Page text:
Trainer Gary Contessa won his record-setting 157th race of the year at New York Racing Association tracks last Saturday when Silver Prospector wired the field to score by two lengths, breaking Frank Martin’s mark of 156 victories set in 1974.
“Other than the birth of my children and marrying my wife, this is the best day of my life,” Contessa, 50, said from his home in Saratoga Springs where he watched the race with his family. “This is certainly the greatest thing that has ever happened to me in this business.”
Ironically, Contessa worked for Martin for five years before going out on his own and he credits the Hall of Famer with teaching him much of what he knows about training.
“Frank made me my future,” Contessa said. “I would have been happy just tying his record. I saw Frank yesterday and we talked about the record and he was very happy for me.”
Of Contessa’s 157 winners, 108 of them have been owned by Steve Sigler’s Winning Move Stable, which is having a remarkable season of its own.
“I couldn’t have done this without Winning Move,” Contessa added. “They took me to this plateau. I especially have to thank them.”
Contessa began his training career in 1985 after a five-year association with Martin. He came close to the record in 2006 with 151 victories from 885 starters.
The National Thoroughbred Racing Association (NTRA) announced today that HBO Sports has won the 2007 Media Eclipse Award in the National Television Feature programming category for its documentary “Barbaro,” which aired on June 6 of last year.
The one-hour program documented the life story of the 2006 Kentucky Derby winner Barbaro, who captured the public’s imagination through his significant accomplishments on the racetrack and his tremendous courage and desire to live following his injury in the Preakness Stakes that ultimately led to his death last January.
“HBO Sports is honored to accept this very prestigious award,” said Ross Greenburg, president of HBO Sports. “We want to thank Gretchen and Roy Jackson [Barbaro’s owners] for their generous support on the project, and of course Barbaro for reminding the world of its love of animals.”
“The film came together after we met the Jacksons,” said Margaret Grossi, who produced the documentary. “We recognized that they were making a genuine effort to save the horse. They never veered in their conviction and never relinquished hope. They handled all of the ups and downs with a lot of class.”
Barbaro documentaries also accounted for the two honorable mentions in the National Television Features programming category. One went to HorseRacing TV (HRTV) for “Barbaro: A Race to Save His Life,” which aired on June 3, 2007. Amy Zimmerman was executive producer. Honorable mention also went to NBC Sports for “Barbaro: A Nation’s Horse,” which aired on May 5, 2007. Rob Hyland was the producer.
Eclipse Awards are given to recognize members of the media for outstanding coverage of Thoroughbred racing. Eclipse Awards are bestowed upon horses and individuals whose outstanding achievements have earned them the title of Champion in their respective categories. Awards also are given to recognize members of the media for outstanding coverage of Thoroughbred racing.
The 2007 Eclipse Awards ceremony will be held on Monday, January 21, 2008 at the Beverly Wilshire Four Seasons Hotel in Beverly Hills, Calif.
Keeneland kicks off the New Year on Monday with its 2008 January Horses of All Ages Sale.
The seven-day auction, held January 7-13, has cataloged 2,547 horses, comprising 1,201 broodmares, 862 yearlings, 482 horses of racing age, and two stallions. Sessions begin at 10:00 a.m. (ET) daily.
The January Sale catalog is available on Keeneland’s website. The website also will stream live coverage of the entire sale.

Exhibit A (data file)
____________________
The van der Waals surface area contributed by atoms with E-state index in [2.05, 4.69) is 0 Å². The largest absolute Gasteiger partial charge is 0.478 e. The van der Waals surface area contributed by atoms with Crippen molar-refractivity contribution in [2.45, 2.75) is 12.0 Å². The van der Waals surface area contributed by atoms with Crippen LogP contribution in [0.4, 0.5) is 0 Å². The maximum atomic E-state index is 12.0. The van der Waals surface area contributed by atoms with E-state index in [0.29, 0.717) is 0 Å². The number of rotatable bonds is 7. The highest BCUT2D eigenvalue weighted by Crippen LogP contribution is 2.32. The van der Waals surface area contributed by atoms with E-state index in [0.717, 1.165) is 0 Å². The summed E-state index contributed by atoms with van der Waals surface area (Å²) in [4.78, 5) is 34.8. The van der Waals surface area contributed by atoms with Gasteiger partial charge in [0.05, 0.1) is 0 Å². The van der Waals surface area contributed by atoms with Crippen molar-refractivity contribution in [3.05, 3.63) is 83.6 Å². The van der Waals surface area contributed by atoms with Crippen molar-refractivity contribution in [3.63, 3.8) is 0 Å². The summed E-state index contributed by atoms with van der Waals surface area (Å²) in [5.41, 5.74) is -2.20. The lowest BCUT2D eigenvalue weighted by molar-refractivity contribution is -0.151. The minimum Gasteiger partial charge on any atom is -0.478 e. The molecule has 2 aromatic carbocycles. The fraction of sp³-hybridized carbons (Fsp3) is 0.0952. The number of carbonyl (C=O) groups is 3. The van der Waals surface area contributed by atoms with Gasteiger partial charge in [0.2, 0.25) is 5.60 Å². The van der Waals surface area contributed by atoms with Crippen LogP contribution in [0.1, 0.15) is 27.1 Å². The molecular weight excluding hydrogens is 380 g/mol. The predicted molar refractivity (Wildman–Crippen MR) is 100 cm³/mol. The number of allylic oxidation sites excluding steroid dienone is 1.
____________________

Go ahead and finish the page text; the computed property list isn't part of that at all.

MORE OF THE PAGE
“The January Sale attracts strong participation from regional horsemen as well as emerging market buyers,” said Keeneland Director of Sales Geoffrey Russell. “It has developed a very international clientele who view it as a continuation of the November Breeding Stock Sale.”
Keeneland will offer broodmares in-foal to such leading stallions as A.P Indy, Afleet Alex, Distorted Humor, Elusive Quality, Empire Maker, Forestry, Fusaichi Pegasus, Giant’s Causeway, Malibu Moon, Mineshaft, Mr. Greeley, Posse, Smart Strike Speightstown, Storm Cat, Street Cry (Ire), Successful Appeal, Tale of the Cat, Unbridled’s Song and Vindication, among others.
In 2007, the January Sale realized a record gross of $72,868,200. Stakes-winning alumni of the January Sale include 2007 Toyota Blue Grass Stakes winner Dominican, 2007 Super Derby winner Going Ballistic, 2007 Modesty Handicap winner Bridge Game, 2007 Taylor Made Matchmaker Stakes winner Roshani and 2007 Noble Damsel Handicap winner Dance Away Capote.
Jan. 4, 2005: Churchill Downs announced that the Kentucky Derby purse would be doubled to $2 million.
Jan. 4, 1946: Canadian-born jockey George Woolf, known as “The Iceman” for his coolness in the saddle, died after falling head first from his mount, Please Me, during a race at Santa Anita Park the previous day. He was 35. During his career (1928-1946) Woolf had 3,784 mounts, 721 wins, 589 seconds and 468 thirds, with earnings of $2,856,125. Since 1950, Santa Anita Park has annually presented the George Woolf Memorial Jockey Award to a rider who demonstrates high standards of personal and professional conduct, on and off the racetrack.
Jan. 5, 1944: A bill permitting off-track betting was introduced in the New York State Assembly. Over the next several decades, a series of bills would be introduced in favor of OTB, which finally gained legal sanction in New York in 1970.
Jan. 5, 1980: Spectacular Bid began his undefeated four-year-old season, winning the Malibu Stakes by five lengths at Santa Anita. The gray colt finished his 1980 campaign a perfect nine-for-nine.
Jan. 6, 1998: Bill Mott was named to take over 1997 undefeated two-year-old Favorite Trick, replacing trainer Patrick Byrne, who accepted a job as a private trainer for owner Frank Stronach.
Jan. 8, 2000: Steven Walker of Lincoln, Neb., captured the inaugural $200,000 Daily Racing Form/NTRA National Handicapping Championship, held at the MGM Grand in Las Vegas. Walker would be presented with the first-ever “DRF/NTRA Handicapper of the Year” award on Jan. 17 during the Eclipse Award ceremonies in California.
Jan. 11, 1950: Five-year-old Citation returned to racing at Santa Anita Park, having been sidelined by injury since December 1948. Sent off at odds of 3-20, he won easily over a sloppy surface to log his sixteenth consecutive victory. His winning margins for those races totaled 59 ½ lengths.